Guardi’s views of Venice differ from those of Canaletto in that they are less a detailed description of individual buildings than an attempt to convey the magic of the city, enveloped—as here—in a diaphanous, silvery light. This picture shows the cemetery island of San Michele with its early Renaissance church, designed by Mauro Codussi in 1469, at center. Flanking the church are the domed Cappella Emiliani and the Gothic bell tower on one side and the (former) Camaldolensian monastery on the other.
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Fig. 1. Antonio Visentini, "The Island of San Michele," etching, plate, 3 1/8 x 6 7/8 in. (The Met, 1983.1216.44)
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Credit Line:Bequest of Mrs. Charles Wrightsman, 2019
The church of San Michele in Isola and the adjoining former Camaldolensian monastery stand on the island of San Michele, which lies in the lagoon between the northeast side of Venice and the island of Murano. Designed in 1469 by Mauro Codussi (ca. 1440–1504), the church was the first and one of the most beautiful to be built in Venice in the Renaissance style. Although the facade of Istrian limestone vaguely recalls the austere facade of Leon Battista Alberti’s Tempio Malatestiano at Rimini, built in 1450, it is capped with a semicircular Veneto-Byzantine gable. The brick campanile is an earlier structure, completed in 1460. The lofty interior of the church was originally graced with Giovanni Bellini’s marvelous altarpiece of the Resurrection of Christ (ca. 1480) and Cima da Conegliano’s Sacra conversazione (ca. 1495), both now in the Gemäldegalerie, Berlin. The hexagonal Emiliana Chapel, with its unusual limestone dome, was added to the complex in 1530 by the architect Guglielmo Bergamasco. In 1837 the canal separating San Michele from the neighboring island of San Cristoforo della Pace was filled in to form the municipal cemetery, now the resting place of many non-Italian luminaries.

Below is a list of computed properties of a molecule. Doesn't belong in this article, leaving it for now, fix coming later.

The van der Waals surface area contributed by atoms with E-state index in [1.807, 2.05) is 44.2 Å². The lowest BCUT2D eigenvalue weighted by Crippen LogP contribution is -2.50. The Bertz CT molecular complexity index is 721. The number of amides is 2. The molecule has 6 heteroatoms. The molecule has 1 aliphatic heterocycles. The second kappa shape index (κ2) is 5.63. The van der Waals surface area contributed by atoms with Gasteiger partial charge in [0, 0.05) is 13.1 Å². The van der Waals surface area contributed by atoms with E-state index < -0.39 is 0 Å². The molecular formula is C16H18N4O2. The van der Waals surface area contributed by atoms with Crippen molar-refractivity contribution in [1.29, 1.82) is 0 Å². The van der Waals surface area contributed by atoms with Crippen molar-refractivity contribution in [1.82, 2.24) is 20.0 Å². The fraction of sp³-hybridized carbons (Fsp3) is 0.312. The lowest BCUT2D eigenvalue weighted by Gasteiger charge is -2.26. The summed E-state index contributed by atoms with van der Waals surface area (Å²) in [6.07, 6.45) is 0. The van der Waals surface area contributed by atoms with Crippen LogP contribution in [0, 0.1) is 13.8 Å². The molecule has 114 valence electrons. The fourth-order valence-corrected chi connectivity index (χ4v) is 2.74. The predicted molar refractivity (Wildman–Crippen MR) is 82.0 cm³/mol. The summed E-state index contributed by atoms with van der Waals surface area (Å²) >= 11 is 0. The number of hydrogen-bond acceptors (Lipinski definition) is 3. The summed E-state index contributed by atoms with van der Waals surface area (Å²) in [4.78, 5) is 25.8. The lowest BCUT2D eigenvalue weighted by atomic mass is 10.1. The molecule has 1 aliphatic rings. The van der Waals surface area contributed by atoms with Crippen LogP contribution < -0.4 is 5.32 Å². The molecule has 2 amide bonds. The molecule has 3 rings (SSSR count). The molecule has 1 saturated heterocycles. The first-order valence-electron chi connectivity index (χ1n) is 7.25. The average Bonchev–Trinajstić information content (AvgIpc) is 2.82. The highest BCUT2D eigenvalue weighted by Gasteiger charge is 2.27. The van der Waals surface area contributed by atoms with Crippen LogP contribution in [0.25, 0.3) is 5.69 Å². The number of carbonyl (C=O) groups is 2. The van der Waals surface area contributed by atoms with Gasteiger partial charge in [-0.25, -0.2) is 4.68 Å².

While not a particularly favorite subject of painters, the island does appear in panoramic views of the lagoon taken from the Fondamente Nuove, such as those of the early 1720s by Gaspar van Wittel (1653–1736) and Canaletto (1697–1768) and the much later ones by Francesco Tironi (ca. 1745–1797). Not only was it the subject of paintings by Guardi in the collection of John Strange, the British Resident in Venice, but a glimpse of it can also be seen in one of Guardi’s earliest view paintings, formerly in the collection of the comte du Boisrouvray, Neuilly-sur-Seine. There the roof of San Michele in Isola and its campanile rise in the middle distance behind the island of San Cristoforo. The du Boisrouvray canvas also shows Codussi’s dome, which, curiously, is not depicted in The Met's painting. A second, much smaller, late view by Guardi of the island was also formerly in the du Boisrouvray collection.
The Met's canvas is unique in that it presents a frontal view of San Michele: all the others show the island at an oblique angle from the northwest, giving prominence to the Emiliana Chapel, as seen in an etching by Antonio Visentini (see fig. 1 above) which served as a prototype for countless copyists. The picture probably dates from the early 1770s, making it an example of the artist’s early maturity as a view painter. Apparently, it does not have a pendant.